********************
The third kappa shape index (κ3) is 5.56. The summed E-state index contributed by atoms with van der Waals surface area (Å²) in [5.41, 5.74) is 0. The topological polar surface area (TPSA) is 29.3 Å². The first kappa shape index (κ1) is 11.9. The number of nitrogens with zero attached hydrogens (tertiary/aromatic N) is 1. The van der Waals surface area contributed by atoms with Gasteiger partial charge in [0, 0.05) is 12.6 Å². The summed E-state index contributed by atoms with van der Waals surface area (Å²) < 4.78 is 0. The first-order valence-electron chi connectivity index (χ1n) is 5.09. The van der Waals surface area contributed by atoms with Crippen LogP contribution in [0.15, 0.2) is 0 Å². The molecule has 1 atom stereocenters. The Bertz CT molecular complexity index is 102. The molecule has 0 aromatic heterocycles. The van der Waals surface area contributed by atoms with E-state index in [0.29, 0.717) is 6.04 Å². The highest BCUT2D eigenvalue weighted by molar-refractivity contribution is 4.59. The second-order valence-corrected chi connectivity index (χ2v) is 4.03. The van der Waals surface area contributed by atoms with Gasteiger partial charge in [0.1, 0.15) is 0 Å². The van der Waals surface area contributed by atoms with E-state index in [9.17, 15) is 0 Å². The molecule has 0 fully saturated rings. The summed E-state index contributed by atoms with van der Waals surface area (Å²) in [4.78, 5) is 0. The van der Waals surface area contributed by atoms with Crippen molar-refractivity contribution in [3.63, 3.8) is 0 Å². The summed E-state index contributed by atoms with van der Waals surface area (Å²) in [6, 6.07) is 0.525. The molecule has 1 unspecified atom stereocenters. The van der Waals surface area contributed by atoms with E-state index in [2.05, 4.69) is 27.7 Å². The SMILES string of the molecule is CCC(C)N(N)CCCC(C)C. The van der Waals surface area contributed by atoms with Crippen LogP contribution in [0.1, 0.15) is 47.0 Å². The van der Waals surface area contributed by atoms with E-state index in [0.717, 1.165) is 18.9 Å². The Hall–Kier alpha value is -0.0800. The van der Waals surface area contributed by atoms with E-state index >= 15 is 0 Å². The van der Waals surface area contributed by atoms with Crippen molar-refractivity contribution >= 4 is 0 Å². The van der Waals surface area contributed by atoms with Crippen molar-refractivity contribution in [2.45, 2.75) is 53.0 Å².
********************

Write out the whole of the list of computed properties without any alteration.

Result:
The third kappa shape index (κ3) is 5.56. The summed E-state index contributed by atoms with van der Waals surface area (Å²) in [5.41, 5.74) is 0. The topological polar surface area (TPSA) is 29.3 Å². The first kappa shape index (κ1) is 11.9. The number of nitrogens with zero attached hydrogens (tertiary/aromatic N) is 1. The van der Waals surface area contributed by atoms with Gasteiger partial charge in [0, 0.05) is 12.6 Å². The summed E-state index contributed by atoms with van der Waals surface area (Å²) < 4.78 is 0. The first-order valence-electron chi connectivity index (χ1n) is 5.09. The van der Waals surface area contributed by atoms with Crippen LogP contribution in [0.15, 0.2) is 0 Å². The molecule has 1 atom stereocenters. The Bertz CT molecular complexity index is 102. The molecule has 0 aromatic heterocycles. The van der Waals surface area contributed by atoms with E-state index in [0.29, 0.717) is 6.04 Å². The highest BCUT2D eigenvalue weighted by molar-refractivity contribution is 4.59. The second-order valence-corrected chi connectivity index (χ2v) is 4.03. The van der Waals surface area contributed by atoms with Gasteiger partial charge in [0.1, 0.15) is 0 Å². The van der Waals surface area contributed by atoms with E-state index in [9.17, 15) is 0 Å². The molecule has 0 fully saturated rings. The summed E-state index contributed by atoms with van der Waals surface area (Å²) in [4.78, 5) is 0. The van der Waals surface area contributed by atoms with Crippen molar-refractivity contribution in [3.63, 3.8) is 0 Å². The summed E-state index contributed by atoms with van der Waals surface area (Å²) in [6, 6.07) is 0.525. The molecule has 1 unspecified atom stereocenters. The van der Waals surface area contributed by atoms with E-state index in [2.05, 4.69) is 27.7 Å². The SMILES string of the molecule is CCC(C)N(N)CCCC(C)C. The van der Waals surface area contributed by atoms with Crippen LogP contribution in [0.1, 0.15) is 47.0 Å². The van der Waals surface area contributed by atoms with E-state index in [0.717, 1.165) is 18.9 Å². The Hall–Kier alpha value is -0.0800. The van der Waals surface area contributed by atoms with E-state index >= 15 is 0 Å². The van der Waals surface area contributed by atoms with Crippen molar-refractivity contribution >= 4 is 0 Å². The van der Waals surface area contributed by atoms with Crippen molar-refractivity contribution in [2.45, 2.75) is 53.0 Å².